“What is Motivated Reasoning, and What Are Its implication for Managing People? ” Motivated reasoning is a stubborn and highly subjective means of defending ones judgment. I would say this behaviour could potentially produce both positive and negative results in managing people, depending on the situation. For instance, in the Billy Bonzai case that we’ve recently tackled, this is a perfect example of how motivated reasoning could result to both positive and negative outcome.
Apparently, Billy knows how to get the amour of his supervisors leading to his supervisors to ignore the fact that his frequent absences have been significantly affecting the company’s performance in its customer service. Had the supervisors been highly objective in dealing with their subordinates, they could have been extremely disappointed with Billy’s attitude and have instantly fired him. However, people are not robots; they have emotions which affect their decisions and actions. How can they fire a charming guy such as Billy, who has made a good impression to them?
They have this personal impression towards Billy as a nice and charming fellow and this is not bound to change anytime soon. Because of this conception, they tend to ignore his shortcomings. And even when it’s already very obvious, they still tend to defend their judgment and stubbornly focus on his positive attributes. And even if the other subordinates think otherwise, they couldn’t do much about it, because the boss likes Billy. Additionally, despite his lack of focus in his work, option of promoting him is even a viable option.
A less emotional and more objective person might ask, how can an uncommitted employee be rewarded despite such untoward behaviour? The answer is simple, because he knows how to take advantage of his boss’ emotions, which are driving their motivated reasoning to remain fond of him. Another example to this would be the tendency of bosses to be extraordinarily defensive about their decisions, such as hiring a staff. Hiring someone would mean that you believe in that person’s competencies and capabilities. It would also mean that you have justified your decision to the management exhaustively.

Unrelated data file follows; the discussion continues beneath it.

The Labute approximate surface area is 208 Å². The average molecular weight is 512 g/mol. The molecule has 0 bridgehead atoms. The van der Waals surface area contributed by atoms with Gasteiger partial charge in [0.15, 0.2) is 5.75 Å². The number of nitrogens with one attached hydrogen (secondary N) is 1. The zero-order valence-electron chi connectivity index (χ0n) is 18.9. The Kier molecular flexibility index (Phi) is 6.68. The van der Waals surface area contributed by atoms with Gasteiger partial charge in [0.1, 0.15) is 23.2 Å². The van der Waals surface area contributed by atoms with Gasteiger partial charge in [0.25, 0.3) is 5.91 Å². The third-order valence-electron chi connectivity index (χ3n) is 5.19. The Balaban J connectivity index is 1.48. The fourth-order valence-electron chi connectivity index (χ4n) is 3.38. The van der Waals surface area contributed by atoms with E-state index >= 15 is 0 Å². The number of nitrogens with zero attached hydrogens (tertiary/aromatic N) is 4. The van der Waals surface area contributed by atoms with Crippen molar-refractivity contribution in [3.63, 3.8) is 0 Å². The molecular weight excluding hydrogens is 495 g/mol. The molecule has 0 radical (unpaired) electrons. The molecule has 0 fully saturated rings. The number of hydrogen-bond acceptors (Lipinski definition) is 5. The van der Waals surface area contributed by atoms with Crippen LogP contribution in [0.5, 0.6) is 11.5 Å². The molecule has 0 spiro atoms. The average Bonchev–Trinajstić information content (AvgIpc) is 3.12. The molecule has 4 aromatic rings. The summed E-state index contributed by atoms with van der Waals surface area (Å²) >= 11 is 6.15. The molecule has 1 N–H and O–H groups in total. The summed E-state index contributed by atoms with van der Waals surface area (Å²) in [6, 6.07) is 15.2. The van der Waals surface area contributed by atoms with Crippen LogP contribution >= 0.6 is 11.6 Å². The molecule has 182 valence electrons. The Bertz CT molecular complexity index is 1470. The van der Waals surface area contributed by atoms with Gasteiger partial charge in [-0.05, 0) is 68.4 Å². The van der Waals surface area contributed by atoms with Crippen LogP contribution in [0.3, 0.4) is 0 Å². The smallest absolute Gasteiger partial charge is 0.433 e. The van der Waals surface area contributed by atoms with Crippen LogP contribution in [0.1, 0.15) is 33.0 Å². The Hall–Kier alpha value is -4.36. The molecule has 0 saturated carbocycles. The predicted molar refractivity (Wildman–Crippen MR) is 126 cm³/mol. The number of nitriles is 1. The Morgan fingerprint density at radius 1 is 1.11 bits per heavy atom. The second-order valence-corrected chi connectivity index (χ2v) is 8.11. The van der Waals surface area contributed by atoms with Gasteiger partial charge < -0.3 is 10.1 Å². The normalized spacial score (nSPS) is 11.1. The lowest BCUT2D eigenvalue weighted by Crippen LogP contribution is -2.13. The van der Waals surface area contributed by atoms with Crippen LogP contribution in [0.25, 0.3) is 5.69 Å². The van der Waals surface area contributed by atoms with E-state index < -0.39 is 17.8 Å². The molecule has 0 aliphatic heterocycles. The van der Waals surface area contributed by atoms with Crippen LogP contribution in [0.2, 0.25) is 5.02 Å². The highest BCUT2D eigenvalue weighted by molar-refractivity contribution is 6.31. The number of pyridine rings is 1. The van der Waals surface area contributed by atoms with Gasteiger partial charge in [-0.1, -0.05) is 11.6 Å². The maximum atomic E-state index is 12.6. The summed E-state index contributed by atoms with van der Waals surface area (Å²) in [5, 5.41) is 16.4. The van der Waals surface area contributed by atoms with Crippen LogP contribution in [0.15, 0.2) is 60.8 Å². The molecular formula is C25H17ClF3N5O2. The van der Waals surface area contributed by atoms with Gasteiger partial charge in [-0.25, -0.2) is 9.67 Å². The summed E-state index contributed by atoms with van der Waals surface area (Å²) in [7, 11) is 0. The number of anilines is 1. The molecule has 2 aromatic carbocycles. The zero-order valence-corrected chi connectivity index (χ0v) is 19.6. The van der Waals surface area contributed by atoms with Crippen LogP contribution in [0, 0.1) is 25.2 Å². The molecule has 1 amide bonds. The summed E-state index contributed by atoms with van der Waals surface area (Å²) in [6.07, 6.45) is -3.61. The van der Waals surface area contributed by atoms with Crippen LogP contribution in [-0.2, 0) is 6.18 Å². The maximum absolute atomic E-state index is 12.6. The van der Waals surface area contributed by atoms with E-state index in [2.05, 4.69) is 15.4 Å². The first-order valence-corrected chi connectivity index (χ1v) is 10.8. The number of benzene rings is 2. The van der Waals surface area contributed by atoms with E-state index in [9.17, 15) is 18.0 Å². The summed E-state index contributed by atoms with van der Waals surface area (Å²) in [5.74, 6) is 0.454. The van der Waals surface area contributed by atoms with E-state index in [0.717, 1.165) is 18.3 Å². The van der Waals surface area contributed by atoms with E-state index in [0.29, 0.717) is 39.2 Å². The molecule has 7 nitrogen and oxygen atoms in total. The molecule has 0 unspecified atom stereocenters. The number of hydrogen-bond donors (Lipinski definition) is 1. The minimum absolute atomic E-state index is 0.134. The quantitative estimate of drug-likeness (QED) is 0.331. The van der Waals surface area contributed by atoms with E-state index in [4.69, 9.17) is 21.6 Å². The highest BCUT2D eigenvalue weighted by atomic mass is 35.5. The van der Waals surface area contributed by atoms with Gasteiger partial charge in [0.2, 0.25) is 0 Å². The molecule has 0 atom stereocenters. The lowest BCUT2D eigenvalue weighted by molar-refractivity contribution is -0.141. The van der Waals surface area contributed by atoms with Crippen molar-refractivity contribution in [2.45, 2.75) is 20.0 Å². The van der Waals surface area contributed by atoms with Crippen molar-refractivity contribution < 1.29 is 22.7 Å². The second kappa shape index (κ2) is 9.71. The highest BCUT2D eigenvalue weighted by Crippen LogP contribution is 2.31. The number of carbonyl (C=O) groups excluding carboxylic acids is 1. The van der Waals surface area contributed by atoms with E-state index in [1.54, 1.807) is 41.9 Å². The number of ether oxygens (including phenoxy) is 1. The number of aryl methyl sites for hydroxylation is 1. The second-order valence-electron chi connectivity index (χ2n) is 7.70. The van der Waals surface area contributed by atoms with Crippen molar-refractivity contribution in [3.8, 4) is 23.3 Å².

As such, you are bound to do everything you could to prove everyone that you’ve made the right decision. In effect, you tend to baby them and treat them with extra care, making sure that you don’t give them heavy responsibilities right away to lessen chances of them making wrong moves. However, supposing that despite all your efforts, his performance still fell short of the management’s expectations, you still tend to defend him with your motivated reasoning. You would save his ass no matter what happens, because he was your choice.
His failure is your failure. That’s why no matter how obvious his poor performance may be, you would downplay his shortcomings and make a big deal out of his little achievements. This behaviour is yet again demonstrating motivated reasoning driven by passion to prove your decision correct no matter what happens. Again, two things could result from this behaviour, either your new hire would react positively and be inspired to do well in order to save you from humiliation or your stubbornness to accept your defeat could lead both of you to be put in a bad light.
To wrap it up, motivated reasoning is not necessarily a good or bad thing. It all depends on its effect and resulting outcome. Sometimes, if we are not getting a good validation out of our beliefs, it is best to rethink and reconsider our philosophy. There’s always an extent to our stubbornness about our beliefs and if we are not getting the result that we are expecting, then changing your belief and having an open mind is not a bad idea. It is good to stick to your beliefs and have conviction over it, but it’s also wise to keep an open mind and look at the bigger picture.
January 9, 2018
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